Abraham’s power vs. Stieglitz’s skills
By Allan Fox: Arthur Abraham (34-3, 27 KO’s) goes into his August 25th fight against WBO super middleweight champion Robert Stieglitz (42-2, 23 KO’s) with a considerable power advantage in their fight at the O2 World Arena in Berlin, Germany. Whether the power will be enough for the 32-year-old Abraham is the important question.
Abraham’s stamina is still a major liability for him, as he’s not improved in that department despite moving up in weight from the middleweight division where he previously held the IBF title from 2005 to 2009. During his last year as the IBF champ, his stamina really turned south on him with him unable to fight hard for more than 20 seconds of every round.
Abraham became really limited by then and utterly predictable with the way that he would come alive when the round was nearing the end. Luckily for him, his promoters matched him up against nothing but soft opposition during this time so he was able to hold onto his belt. After Abraham moved up in weight to the 168 pound division, he felt that his stamina would be better because he wouldn’t have to take off so much weight in order to make weight.
However, Abraham has looked just as tired and limited as he was when he was fighting at 160. He’s lost three out of the seven fights he’s had at this weight and was beaten by the only three good opponents he faced. For this reason it’s hard to tell how Abraham will do against Stieglitz because he’s done so poorly each time he faced a good fighter at this weight. The issue here is whether Stieglitz is a good fighter.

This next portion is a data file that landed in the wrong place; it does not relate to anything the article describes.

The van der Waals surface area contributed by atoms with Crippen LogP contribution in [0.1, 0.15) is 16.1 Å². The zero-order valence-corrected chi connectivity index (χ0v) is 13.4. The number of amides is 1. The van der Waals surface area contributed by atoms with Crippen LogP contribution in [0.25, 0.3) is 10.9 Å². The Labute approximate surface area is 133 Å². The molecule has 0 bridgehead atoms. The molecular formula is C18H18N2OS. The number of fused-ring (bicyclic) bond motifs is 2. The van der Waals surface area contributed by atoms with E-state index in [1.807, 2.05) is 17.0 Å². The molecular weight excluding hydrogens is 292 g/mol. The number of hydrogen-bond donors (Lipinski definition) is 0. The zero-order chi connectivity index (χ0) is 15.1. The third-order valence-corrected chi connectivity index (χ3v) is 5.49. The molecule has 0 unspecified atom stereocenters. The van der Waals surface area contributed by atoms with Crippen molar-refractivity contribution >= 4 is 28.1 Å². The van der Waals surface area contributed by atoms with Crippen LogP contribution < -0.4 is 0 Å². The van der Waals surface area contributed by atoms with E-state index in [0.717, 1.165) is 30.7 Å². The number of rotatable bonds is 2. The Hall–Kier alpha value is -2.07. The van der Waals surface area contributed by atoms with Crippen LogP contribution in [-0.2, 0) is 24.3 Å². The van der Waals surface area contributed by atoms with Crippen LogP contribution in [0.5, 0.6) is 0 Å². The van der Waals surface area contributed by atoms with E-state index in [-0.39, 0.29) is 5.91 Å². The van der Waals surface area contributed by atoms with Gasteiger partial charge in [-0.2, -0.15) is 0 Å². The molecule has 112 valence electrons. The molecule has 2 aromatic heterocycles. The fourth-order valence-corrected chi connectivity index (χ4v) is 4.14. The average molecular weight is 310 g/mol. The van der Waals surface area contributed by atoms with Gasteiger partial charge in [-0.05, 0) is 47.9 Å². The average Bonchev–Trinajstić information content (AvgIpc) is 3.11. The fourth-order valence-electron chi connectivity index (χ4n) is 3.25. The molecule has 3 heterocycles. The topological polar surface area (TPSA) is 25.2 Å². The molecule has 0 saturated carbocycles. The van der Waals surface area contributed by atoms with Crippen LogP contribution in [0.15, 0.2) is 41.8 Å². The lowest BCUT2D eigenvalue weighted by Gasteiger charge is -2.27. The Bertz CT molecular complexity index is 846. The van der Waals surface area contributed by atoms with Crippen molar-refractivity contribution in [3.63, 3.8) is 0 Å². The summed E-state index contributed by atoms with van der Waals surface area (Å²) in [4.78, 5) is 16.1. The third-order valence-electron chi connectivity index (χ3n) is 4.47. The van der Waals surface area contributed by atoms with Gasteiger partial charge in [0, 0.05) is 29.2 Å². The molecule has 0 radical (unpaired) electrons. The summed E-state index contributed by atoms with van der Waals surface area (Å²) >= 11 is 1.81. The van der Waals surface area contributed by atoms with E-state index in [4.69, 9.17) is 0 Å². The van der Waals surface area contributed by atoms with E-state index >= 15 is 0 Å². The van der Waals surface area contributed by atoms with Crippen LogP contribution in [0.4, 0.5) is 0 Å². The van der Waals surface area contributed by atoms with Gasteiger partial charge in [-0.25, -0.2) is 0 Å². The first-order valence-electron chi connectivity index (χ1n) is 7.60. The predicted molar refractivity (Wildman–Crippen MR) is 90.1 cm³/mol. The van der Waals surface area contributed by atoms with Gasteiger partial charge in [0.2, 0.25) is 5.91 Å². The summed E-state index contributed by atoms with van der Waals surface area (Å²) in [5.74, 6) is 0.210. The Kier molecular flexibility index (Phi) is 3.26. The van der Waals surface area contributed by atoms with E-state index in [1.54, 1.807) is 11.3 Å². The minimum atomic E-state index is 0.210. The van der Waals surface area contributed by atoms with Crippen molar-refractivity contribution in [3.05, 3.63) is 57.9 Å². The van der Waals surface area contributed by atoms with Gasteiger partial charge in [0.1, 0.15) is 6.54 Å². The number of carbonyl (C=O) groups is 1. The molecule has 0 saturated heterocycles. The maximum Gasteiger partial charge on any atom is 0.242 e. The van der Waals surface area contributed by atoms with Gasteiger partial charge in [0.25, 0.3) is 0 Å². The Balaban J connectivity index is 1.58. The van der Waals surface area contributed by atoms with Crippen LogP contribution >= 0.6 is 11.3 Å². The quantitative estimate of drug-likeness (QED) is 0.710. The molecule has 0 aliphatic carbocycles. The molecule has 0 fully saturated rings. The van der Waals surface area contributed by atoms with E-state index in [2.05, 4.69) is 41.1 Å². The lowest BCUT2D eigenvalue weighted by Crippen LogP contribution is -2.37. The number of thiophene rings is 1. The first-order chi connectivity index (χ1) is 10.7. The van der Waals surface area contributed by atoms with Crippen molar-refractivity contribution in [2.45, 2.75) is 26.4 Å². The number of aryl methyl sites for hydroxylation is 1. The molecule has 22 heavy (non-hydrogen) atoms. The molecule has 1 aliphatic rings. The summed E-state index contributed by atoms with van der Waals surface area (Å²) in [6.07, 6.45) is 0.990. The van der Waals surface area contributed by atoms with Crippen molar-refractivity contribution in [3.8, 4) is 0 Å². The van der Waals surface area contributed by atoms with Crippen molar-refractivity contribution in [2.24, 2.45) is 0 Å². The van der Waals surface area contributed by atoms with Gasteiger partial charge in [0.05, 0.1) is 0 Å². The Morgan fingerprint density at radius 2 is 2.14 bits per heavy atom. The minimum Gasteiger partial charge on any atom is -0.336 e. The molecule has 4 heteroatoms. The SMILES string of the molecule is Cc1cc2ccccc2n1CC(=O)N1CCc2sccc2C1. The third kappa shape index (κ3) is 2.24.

It’s impossible to know because his German handlers have kept him away from the truly good fighters in the super middleweight division and aimed him at softer Euro level opponents. As such, we don’t know if Stieglitz is any better than he showed when he was stopped in the 8th round by Librado Andrade in March 2008.
Stieglitz does have the better boxing skills compared to Abraham, and that’s not saying much. Abraham is pretty limited and crude in the ring. Just about any halfway decent fighter is going to have better skills than Abraham. But it might not matter because Abraham’s power is more than good enough to make up for his skills disadvantage if he can connect with some big shots often enough. Abraham hits hard enough to end a fight with a single shot, but he most bludgeons his opponents into submission over the course of his fights.
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